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US comedian Jon Stewart speaks to reporters as he arrives at the 11th annual Mark Twain Prize at the Kennedy Center in Washington on November 10, 2008. The prize was awarded to late US comedian George Carlin, who died on June 22. AFP PHOTO/Nicholas KAMM (Photo credit should read NICHOLAS KAMM/AFP/Getty Images)
Sanity's breaking out all over the world.
The "Rally to Restore Sanity" created by "Daily Show" host Jon Stewart has found a foothold internationally, and is sparking similar minded events from Paris to Mt. Everest, reports the Christian Science Monitor.
Stewart's rally, which will be held on the National Mall in Washington, D.C., October 30 is an attempt to try to turn the temperature down on America's political rhetoric, which has become dangerously overheated in the eyes of the comedian. The appeal to our better angels has struck a cord with a lot of disaffected citizens who feel like their voices aren't being heard above the din.
"Everyone was getting excited," about the Washington rally, said Kittie Brown, a marketing consultant who lives in Paris. "I thought, 'Gosh, why couldn't we just do something local?"
She organized an event via Facebook to take place in the Champs de Mars park and at least 100 people are expected to attend.
Over 800 events are taking place in 67 countries, which a Harvard professor says is an indicator of just how much people want to see some sort of civility come back into public life.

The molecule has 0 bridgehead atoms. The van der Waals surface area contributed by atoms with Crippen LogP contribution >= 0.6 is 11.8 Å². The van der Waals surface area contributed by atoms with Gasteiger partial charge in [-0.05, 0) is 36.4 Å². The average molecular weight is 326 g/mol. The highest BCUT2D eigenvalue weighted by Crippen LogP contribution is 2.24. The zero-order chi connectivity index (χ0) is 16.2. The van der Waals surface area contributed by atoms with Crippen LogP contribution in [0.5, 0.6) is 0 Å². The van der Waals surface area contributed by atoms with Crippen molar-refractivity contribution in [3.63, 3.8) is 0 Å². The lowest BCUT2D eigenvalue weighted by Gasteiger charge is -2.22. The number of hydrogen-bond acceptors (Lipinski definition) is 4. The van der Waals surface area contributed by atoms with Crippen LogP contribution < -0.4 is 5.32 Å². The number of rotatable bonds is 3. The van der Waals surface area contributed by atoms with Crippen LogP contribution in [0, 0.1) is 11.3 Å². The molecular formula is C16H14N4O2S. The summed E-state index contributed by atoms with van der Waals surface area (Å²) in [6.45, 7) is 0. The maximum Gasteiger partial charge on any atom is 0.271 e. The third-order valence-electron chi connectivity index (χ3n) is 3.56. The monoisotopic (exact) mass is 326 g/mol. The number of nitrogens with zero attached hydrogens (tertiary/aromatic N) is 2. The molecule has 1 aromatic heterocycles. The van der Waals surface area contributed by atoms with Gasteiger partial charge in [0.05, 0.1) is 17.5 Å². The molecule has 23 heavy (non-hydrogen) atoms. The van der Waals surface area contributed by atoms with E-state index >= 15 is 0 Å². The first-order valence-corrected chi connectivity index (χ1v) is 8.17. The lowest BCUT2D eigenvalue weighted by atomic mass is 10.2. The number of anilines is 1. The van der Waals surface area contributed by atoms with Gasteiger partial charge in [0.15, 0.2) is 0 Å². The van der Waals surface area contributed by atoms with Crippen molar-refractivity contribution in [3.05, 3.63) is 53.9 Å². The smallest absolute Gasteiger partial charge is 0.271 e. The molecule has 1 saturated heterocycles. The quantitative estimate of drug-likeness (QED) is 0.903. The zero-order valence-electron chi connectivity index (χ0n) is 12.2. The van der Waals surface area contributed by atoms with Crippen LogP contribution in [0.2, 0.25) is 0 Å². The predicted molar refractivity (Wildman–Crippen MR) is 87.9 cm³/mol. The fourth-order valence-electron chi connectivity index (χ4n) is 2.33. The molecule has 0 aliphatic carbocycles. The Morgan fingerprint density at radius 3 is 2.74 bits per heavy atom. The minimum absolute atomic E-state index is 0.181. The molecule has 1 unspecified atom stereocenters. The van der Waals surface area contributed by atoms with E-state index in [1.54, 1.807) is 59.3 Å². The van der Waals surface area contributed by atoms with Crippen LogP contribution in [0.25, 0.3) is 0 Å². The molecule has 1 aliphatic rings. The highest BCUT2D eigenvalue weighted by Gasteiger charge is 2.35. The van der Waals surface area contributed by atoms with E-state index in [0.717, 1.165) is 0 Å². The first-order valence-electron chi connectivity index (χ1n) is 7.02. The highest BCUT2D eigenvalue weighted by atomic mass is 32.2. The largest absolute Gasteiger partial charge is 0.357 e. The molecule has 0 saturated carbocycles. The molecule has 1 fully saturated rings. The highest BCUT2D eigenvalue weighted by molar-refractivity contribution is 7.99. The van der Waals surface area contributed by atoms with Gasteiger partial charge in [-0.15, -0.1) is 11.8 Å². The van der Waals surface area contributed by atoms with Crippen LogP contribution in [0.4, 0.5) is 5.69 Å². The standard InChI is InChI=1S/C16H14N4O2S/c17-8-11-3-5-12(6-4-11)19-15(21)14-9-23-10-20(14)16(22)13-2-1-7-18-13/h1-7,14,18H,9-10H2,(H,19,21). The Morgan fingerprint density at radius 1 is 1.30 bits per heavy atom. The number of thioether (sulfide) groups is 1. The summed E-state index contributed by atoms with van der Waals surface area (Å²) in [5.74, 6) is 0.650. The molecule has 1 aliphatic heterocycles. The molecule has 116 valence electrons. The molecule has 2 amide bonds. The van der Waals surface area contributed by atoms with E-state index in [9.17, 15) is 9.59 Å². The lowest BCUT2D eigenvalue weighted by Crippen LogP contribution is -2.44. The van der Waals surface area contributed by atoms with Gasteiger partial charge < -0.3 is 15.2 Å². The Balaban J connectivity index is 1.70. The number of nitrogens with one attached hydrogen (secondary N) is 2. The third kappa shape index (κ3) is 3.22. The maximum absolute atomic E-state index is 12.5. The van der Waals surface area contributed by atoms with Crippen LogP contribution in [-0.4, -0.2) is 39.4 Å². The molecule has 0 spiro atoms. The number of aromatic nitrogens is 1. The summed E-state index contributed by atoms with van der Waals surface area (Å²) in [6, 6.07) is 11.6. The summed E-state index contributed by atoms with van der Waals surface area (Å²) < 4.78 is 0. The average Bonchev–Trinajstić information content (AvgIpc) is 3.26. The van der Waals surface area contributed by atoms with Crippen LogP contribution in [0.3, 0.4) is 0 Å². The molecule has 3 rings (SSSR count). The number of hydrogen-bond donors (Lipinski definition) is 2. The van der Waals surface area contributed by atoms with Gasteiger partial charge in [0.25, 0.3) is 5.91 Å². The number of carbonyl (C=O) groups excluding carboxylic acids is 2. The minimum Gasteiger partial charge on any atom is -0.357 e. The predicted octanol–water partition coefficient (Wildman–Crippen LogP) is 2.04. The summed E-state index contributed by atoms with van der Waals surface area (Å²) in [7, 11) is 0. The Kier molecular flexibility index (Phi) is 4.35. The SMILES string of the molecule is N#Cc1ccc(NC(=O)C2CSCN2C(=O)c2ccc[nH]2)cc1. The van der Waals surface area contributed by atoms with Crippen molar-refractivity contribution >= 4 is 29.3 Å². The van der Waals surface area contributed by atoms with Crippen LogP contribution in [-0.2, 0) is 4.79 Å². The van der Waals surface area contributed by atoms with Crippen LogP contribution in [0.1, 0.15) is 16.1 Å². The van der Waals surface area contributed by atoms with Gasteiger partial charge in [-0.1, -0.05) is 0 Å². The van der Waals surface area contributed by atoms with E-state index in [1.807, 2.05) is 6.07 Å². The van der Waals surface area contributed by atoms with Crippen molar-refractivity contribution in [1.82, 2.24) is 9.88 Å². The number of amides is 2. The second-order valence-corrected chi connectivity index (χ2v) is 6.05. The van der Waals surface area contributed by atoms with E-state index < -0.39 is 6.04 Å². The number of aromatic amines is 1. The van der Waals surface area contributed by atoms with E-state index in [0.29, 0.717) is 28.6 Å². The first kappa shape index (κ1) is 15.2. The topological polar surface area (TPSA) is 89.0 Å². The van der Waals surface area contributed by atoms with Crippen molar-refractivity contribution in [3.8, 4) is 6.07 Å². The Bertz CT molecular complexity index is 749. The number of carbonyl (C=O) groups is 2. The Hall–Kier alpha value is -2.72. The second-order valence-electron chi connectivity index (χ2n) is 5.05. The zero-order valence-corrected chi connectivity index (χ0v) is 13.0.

"It's weird to see people so worked up for the sake of a more rational political process," said Archon Foung of the Kennedy School of Government. He noted that the tea party's less well-known rival - the coffee party - was able to build an impressive movement last spring with its own appeal to reasoned and respectful debate.
Philip Seib, a professor of journalism at USC, also believes that more and more of these events will pop up because of how easily the internet makes organizing.
"It's a relatively easy matter for someone in Tel Aviv to say,' We've all been reading about this on the web. Why don't we do it?'" he said.
There is in fact a rally taking place in Tel Aviv and an op-ed in the Jerusalem Post explains why the organizers are taking part in the global movement.
"Here, too, sometimes it seems like only those shouting loudest are the ones being heard...There's only one problem. How does one restore sanity to a part of the world where it never existed? I therefore propose calling the gathering in Israel the Rally to Introduce Sanity."